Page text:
KDramastars: You provided the voice for Go Go Tamago in “Big Hero 6.” What are your thoughts on the success of the film? Would you provide the voice for an animated character, the future?

Jamie Chung: I would definitely take on another voice acting role. It provides the luxury of timing. I had a year to create a wonderful character. That is a rarity and a unique experience. One of the other differences is that you don’t get to work with any of the other actors. Everyone comes together in post production. You feel like you know everyone so well, but you may not have met them before. There was a great sense of camaraderie  because we went through the journey together. The result of the project was something so wonderful and eclectic. It is a great representation of modern-day society, minus the robots.

KDramastars: Bryan, does your music career and creative process with music affect your acting roles?

Bryan Greenberg: They are both different creative expressions that feed off of each other. I feel like my acting is more of a career and my music is a passion, that I do on the side. I had to make a choice, a long time ago. I could have gone down the musician path and signed with a label. However, I had to turn down so many acting jobs and I was further along with my acting career than I was with my music career. I wasn’t willing to do that.

Now, it’s hard to make time for the music. With music, you need time to set up shows and you can’t cancel tour dates. Now, I just make music for fun. I just released an album, last month. Sometimes, I will play a character that will help inform a song. I can get into a character’s mind set through a song I wrote.

KDramastars: What are some of the challenges of working as a female director in an industry that is male dominated?

Emily Ting: I am often asked this question. In the context of this film, the fact that I was a woman and a minority didn’t factor into anything. That is a primary reason to turn towards independent films. You don’t have to ask for permission or wait for anything. It gives you the opportunity to create something unique.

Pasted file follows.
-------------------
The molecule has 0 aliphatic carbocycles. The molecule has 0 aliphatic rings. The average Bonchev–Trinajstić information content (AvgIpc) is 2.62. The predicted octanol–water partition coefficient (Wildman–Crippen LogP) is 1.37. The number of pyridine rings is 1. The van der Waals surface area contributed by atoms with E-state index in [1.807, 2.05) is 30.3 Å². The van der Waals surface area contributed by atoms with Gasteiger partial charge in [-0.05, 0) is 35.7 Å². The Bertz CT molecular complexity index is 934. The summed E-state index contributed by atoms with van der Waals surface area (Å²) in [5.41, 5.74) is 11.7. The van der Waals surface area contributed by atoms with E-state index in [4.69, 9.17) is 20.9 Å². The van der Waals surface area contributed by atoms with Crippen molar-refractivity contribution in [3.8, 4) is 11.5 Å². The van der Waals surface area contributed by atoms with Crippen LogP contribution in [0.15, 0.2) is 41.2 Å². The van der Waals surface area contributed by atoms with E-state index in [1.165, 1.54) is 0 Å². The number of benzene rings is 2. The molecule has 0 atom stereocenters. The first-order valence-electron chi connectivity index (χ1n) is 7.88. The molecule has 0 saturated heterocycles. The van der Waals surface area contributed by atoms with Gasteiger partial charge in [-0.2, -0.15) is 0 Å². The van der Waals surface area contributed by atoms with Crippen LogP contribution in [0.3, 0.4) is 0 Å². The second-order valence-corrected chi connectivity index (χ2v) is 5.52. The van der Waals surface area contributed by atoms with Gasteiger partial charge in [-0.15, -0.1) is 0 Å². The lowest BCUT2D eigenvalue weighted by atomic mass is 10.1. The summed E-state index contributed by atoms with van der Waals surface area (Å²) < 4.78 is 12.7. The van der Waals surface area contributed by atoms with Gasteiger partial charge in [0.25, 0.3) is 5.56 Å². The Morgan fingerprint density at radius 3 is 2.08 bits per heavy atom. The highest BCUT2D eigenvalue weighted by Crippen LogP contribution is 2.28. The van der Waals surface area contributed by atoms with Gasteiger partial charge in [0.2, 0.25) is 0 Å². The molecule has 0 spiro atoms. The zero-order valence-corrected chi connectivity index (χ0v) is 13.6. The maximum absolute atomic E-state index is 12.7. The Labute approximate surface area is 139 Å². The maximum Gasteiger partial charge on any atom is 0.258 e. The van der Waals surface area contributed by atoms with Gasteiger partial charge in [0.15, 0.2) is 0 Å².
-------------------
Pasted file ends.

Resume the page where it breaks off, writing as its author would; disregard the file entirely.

“It’s Already Tomorrow in Hong Kong” just premiered at LA Film Festival. It was one of the films that they showcased for having a female director; the festival really prided itself on having a group of movies directed by women. The same situations are not available in Hollywood. I think independent films are where female directors can have a voice and have representation. It hard to know whether this will translate to Hollywood.

KDramastars: Do you think there has been a positive increase in film or television roles for Asian and Asian American actors? If so, why do you think this is happening now?  

Bryan Greenberg: I think there is an increase and it’s not surprise. Hollywood is finally taking notice of the rise of the Asian film industry. There is so much money being generated and Hollywood is trying to break into the Asian market. I think Hollywood sees the potential in Asian actors, which is well overdue. Personally, I’m sick of seeing the same actors and types of people in the majority of roles. I’m all for more diversity.

Jamie Chung: I think the movies that are being released are becoming more of a reflection of today’s society. I certainly would like to see new actors and types of roles. I’m personally quite bored of seeing the same 10 actors, filming in the same locations. There are great casting directors and I appreciate them so much. It is an uphill battle. It only feels better when you land a role that isn’t written as the oppressed, Asian American college student.

”It’s Already Tomorrow in Hong Kong” screened at the New York Asian Film Festival on June 28. The festival will continue through July 8. When she is not acting, Jamie Chung provides commentary through her blog, What the Chung? Bryan Greenberg recently released the album, “Everything Changes.”